Tuesday, September 25, 2007

The Best Fried Chicken

I probably should be concerned about my complete willingness to go drive over 700 miles on a weekend to get Fried Chicken, but I'm not. The consumption of some tasty bird may have been the official destination, but the other purpose of the trip was a change of scenery. Sometimes I just need to go and take in something different. Different walls, different roads, different air.

So with the trusty GPS as a guide, my husband and I headed south with the ultimate destination of Lorman, Mississippi. (See Lorman on a map here.) It's a tiny town and about the only standing building is The Old Country Store. It's questionable how it's still standing; it could be a testament to the old adage "they don't make 'em like the used to." Quickly assessing the building's ramshackle exterior, I know it was not a place I'd ordinarily stop but based on good word (Alton Brown's Feasting on Asphalt) it's contents would prove well worth the risk. Tempting me with a promise of the best fried chicken ever was enough enticement to make the drive and go for it.

As soon as we walked in the door, owner Arthur Davis, or "Mr. D" as he's known there, greeted us with a friendly reminder to leave our diets on the nail by the door. After driving over 300 miles to get fried chicken, any thoughts I might have had of a so-called diet were fading, and the heavenly smells from the kitchen were happily stomping those remaining thoughts to tiny bits. Walking through the restaurant, which is proudly announces its heritage as an old country store by the wooden floors, the shelves to the ceiling and the ladders on casters and guide rails.
A simple buffet of mac & cheese, greens, peas, dirty rice, cornbread muffins and of course, the chicken awaits the large open room of tables and hungry diners. One bite confirmed that every single mile of the drive was worth it because this really was the best fried chicken anywhere. The secret? Mr. D cooks the chicken and doesn't use chicken that has been frozen. I wouldn't be surprised if some of what was served at lunch was happily clucking and pecking just a few hours prior to meeting my plate. There wasn't a bad item on the buffet, but the chicken was outstanding. The dirty rice reassured me that the stuff Popeye's scoops into a styrofoam cup and call by the same name doesn't begin to compare to the real deal. At this point, I'm not so sure about that stuff Popeye's sells, but I've promised myself I will from here forward only consume it under the most dire of circumstances.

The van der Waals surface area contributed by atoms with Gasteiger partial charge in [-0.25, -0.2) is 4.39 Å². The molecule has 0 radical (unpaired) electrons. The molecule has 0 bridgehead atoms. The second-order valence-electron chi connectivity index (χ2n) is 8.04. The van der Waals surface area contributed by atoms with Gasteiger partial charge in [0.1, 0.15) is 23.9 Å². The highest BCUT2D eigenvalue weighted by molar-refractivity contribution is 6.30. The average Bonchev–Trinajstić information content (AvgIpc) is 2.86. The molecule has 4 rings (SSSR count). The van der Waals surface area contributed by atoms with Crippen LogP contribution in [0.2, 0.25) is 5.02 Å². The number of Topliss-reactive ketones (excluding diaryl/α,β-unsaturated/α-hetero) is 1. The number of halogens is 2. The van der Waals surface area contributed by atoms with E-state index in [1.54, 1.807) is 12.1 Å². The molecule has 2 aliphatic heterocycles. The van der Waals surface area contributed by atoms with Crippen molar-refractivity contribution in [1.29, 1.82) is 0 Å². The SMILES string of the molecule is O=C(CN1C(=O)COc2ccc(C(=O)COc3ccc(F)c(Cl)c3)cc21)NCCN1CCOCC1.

The drive to Lorman was a bit further than we wanted to make as a day trip, so we chose to make a weekend of it and stay in Greenwood, with a visit to Vicksburg as well. The weather was flawless and the change of surroundings was a welcome breath of fresh air. The people in the area exude southern hospitality. Any town that wants to attract visitors could learn from the relaxed and generous nature of the people in the small towns along the Great River Road in Mississippi.

More to come about this trip to Mississippi...

Thursday, September 20, 2007

I know it's a chain, but...

I think this is the only hotel I have seen with labeled pillows. Accurately labeled too.

I have to give credit where it's due, and the Holiday Inn Express at Greenwood, Mississippi really deserves some credit. While it is the generic highway hotel for the most part, it seems to step a bit beyond that. It was the quietest hotel I've stayed at, ever. Usually I don't expect a 40-plus inch LCD TV in the room and solid surface counter tops in a Holiday Inn.

I've read recently that Holiday Inn is pushing to update and upgrade their hotels and overall image, going as far as to drop some of the older hotels from the chain that refuse to bring their hotels up to par. This was a new location that opened this summer and should be an example for the whole chain.

Tuesday, September 11, 2007

Return Trips